Though it’s a mature product with a dominant market share, Google Maps updates seem to resemble the roadmap of a younger, hungrier product. Part of that includes a more 3D-visual navigation UX, also known as Live View. And its latest update is to make Live View more searchable (it is Google after all).
Backing up, Live View is Google’s 3D/AR mapping feature for urban walking navigation. It utilizes Google’s Street View image database to localize devices (recognize where you’re standing) and overlay AR directional arrows on your route. It’s an intuitive way to navigate in high-density urban contexts.
As for the latest update, you can now search for businesses in the same three-dimensional UX. By holding up your phone to a given streetscape, you can search for a business (say, ATMs) to see them revealed visually through AR. Think of it as a visual intelligence layer to your regular line of sight.
“You can just lift up your camera and see overlaid on the real world the ATM that’s nearby,” said Google VP and GM of Geo Chris Phillips at a recent Google event “You can also see coffee shops, grocery stores, and transit stations. You really get a sense of what an area is like at a glance.”
Going deeper on the UX, it includes both search and discover elements. Users can search for specific businesses (and categories), or discover what’s around them as characterized above. When in Live View, users can tap on different business categories to activate “layers” (our word) of proximate businesses.
This update was teased at Google’s September Search On event but went live late last week with some new updates and revelations. For example, the visual search function is available for a variety of business verticals. However, Google emphasizes high-value categories like coffee shops, banks, and ATMs.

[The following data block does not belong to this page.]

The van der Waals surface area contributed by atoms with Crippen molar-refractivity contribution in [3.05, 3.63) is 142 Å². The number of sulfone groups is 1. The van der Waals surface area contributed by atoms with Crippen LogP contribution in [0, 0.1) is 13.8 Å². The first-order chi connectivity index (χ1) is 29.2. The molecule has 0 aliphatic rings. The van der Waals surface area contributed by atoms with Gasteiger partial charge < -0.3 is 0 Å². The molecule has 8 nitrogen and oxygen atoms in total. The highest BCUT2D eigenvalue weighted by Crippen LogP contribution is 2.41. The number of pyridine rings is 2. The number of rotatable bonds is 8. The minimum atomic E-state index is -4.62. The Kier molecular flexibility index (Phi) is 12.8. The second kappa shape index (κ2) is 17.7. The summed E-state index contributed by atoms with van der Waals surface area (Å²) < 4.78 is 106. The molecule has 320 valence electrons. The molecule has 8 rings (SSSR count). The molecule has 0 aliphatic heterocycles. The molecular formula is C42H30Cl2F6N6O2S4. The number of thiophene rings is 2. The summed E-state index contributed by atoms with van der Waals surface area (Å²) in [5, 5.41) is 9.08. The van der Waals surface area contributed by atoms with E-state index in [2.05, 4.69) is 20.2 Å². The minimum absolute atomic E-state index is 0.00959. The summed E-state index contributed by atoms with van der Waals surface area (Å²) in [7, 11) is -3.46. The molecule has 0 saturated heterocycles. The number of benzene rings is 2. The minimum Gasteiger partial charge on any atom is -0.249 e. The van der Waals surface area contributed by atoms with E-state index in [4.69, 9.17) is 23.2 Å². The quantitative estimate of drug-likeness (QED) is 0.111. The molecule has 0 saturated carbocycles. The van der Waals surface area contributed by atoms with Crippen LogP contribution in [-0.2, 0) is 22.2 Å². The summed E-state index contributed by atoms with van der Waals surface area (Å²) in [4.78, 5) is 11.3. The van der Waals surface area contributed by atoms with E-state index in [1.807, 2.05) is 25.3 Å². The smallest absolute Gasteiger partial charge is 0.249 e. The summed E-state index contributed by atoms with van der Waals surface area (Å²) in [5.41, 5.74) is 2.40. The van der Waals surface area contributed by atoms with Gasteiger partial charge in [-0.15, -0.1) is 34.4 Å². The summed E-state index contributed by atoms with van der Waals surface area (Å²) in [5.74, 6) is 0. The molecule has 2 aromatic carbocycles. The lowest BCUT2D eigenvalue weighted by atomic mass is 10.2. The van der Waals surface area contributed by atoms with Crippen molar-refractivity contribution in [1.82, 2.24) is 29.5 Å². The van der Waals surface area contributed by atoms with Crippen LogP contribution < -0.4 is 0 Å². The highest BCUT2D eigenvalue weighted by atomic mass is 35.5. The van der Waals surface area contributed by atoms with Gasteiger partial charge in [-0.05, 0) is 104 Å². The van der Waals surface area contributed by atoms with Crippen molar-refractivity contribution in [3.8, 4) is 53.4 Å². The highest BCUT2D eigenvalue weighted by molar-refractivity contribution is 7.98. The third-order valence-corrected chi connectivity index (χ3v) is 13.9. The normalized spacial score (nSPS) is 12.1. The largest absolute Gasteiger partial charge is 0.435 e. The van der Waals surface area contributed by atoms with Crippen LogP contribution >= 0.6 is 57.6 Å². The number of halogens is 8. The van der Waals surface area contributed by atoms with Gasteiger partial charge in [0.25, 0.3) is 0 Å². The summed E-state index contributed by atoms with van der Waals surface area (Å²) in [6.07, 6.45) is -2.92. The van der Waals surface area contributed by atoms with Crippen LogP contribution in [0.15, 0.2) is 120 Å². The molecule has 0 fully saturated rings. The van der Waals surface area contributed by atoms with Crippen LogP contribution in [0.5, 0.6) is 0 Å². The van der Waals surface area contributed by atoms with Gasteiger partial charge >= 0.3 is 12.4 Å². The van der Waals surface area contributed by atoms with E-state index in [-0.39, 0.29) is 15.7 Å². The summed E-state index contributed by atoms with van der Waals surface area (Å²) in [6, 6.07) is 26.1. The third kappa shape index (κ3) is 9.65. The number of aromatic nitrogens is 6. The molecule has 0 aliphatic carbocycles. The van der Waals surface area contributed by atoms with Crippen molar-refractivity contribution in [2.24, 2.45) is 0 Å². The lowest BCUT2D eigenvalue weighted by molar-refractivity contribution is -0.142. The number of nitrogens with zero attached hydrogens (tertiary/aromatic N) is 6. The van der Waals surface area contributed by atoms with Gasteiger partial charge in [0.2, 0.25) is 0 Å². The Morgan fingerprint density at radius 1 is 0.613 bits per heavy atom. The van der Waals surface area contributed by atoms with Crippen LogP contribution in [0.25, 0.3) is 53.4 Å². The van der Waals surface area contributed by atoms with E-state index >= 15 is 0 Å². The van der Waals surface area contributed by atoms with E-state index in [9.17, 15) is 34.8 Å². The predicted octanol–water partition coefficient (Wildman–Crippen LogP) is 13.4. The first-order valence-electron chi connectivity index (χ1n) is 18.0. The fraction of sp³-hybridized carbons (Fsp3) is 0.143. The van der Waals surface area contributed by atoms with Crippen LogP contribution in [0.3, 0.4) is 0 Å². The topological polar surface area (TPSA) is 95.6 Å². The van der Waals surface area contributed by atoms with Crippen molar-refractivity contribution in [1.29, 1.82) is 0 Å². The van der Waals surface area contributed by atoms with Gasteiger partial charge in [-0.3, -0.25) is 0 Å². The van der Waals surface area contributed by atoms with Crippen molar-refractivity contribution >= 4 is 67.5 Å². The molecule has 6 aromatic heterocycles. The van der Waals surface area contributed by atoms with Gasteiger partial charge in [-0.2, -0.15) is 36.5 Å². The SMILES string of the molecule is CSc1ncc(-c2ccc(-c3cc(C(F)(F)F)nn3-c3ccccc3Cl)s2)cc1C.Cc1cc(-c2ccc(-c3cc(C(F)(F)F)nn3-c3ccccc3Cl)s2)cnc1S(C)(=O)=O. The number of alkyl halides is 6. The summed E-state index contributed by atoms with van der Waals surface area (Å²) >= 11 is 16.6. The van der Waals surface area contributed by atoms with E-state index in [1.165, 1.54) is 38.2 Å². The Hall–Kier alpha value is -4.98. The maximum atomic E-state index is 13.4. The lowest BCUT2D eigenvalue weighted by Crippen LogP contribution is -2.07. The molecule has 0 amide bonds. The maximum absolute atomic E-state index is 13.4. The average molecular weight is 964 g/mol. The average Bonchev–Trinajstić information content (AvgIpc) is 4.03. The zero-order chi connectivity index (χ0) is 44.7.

These categories’ value comes not from their transaction sizes, but frequency of use and popularity. Google’s years of user search data have presumably informed its choice to emphasize these business types. With the most common searches in the locales (again, urban) where Live View is used.
In addition to indicating the whereabouts of these businesses, Google will reveal details like hours of operation and other vitals. Google is uniquely positioned to do all of the above given the data it’s been collecting in years of local search. And it’s only scratched the surface in local visual search.
That gets back to Google Maps’ product roll-out cadence, which shows no signs of slowing. This is especially true for some of these emerging tech integrations that are themselves at an earlier life cycle. That translates to more experimentation we’ll likely see for 3D and immersive features in Google Maps.
Meanwhile, the new searchability in Live View goes “live” this week on iOS and Android in London, Los Angeles, New York, Paris, San Francisco and Tokyo.